'Selfie' Craze Is Fueling Eating Disorders, Doctor Claims


The craze over skinny selfies are fuelling dangerous eating disorders, according to one leading expert at the Priory hospital group.

According to Dr. Alex Yellowlees, medical director and consultant psychiatrist at the Priory hospital group, more young women suffering from eating disorders are taking pictures to share with their friends than ever before. The competitive dieting “diaries” created by selfies are psychologically damaging and can encourage anorexia and bulimia.

“Some people will take repeated pictures of themselves at various stages of their illness, and send them to others,” Yellowlees said. “They want to keep a record of their illness and see for themselves, as it were, the progress they think they are making toward anorexia.”

Yellowlees said that he’s only become aware of the trend in the last few years, and that the participants are usually young women in their teens or twenties who are “really into their phones.”

Yellowlees also voiced concern over smartphone apps that allow users to track their calories because they allow those with eating disorders to become obsessed with counting numbers. He added that “thinspiration” websites are equally as harmful, since they convey potentially dangerous messages.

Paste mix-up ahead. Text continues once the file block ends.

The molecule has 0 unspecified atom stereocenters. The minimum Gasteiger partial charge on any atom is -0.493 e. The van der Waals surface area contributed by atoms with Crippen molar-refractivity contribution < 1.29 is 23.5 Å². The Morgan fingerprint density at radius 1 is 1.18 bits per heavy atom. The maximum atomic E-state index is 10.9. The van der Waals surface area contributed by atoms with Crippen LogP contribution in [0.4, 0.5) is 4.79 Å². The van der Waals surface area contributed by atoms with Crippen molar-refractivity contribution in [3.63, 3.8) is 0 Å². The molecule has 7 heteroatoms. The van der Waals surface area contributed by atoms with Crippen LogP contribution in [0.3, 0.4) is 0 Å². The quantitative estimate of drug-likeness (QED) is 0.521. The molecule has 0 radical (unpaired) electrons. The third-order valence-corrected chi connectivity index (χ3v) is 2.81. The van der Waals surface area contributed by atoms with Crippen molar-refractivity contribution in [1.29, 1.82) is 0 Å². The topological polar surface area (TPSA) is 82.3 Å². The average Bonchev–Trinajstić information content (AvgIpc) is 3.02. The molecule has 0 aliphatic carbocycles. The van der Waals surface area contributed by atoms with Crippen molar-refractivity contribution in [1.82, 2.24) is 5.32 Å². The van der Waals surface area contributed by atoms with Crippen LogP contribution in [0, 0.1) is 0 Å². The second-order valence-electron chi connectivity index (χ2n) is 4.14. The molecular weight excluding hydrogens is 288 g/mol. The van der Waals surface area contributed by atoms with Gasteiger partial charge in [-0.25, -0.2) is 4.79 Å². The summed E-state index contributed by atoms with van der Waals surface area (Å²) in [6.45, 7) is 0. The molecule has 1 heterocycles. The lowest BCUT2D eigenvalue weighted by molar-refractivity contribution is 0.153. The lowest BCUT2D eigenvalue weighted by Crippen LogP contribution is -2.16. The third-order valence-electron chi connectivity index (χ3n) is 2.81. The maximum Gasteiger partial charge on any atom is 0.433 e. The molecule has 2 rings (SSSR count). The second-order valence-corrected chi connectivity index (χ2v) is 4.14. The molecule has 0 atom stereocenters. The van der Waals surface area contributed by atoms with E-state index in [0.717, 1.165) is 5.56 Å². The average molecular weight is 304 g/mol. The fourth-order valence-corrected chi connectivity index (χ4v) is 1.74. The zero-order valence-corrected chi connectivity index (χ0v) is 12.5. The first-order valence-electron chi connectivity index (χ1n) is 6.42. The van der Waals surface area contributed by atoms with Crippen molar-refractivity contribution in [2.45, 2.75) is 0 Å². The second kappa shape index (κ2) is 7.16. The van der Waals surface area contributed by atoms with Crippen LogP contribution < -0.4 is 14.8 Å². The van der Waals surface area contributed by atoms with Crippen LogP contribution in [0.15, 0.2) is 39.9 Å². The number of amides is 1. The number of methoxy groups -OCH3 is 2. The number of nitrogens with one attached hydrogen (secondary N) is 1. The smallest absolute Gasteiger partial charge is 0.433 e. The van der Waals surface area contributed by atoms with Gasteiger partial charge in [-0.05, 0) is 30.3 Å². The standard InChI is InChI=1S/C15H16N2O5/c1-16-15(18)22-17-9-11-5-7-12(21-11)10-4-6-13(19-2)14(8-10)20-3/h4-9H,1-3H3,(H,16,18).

Yellowlees chose to speak out about the increase in “thinspiration” selfies ahead of Eating Disorders Awareness Week, adding that despite crackdowns, many “pro-anorexia” and “pro-bulimia” still exist.

“Eating disorders are like a form of ‘psychological malignancy’ and should be taken very seriously by society,” Yellowlees concluded. “This includes anorexia nervosa, bulimia nervosa and binge eating disorder.”

The Priory group runs 35 hospitals treating mental health conditions. Each year, the group admits around 500 patients to treat eating disorders. Since 2013, the number of patients admitted with eating disorders has risen by eight percent.

Source: Telegraph / Photo Credit: Flickr

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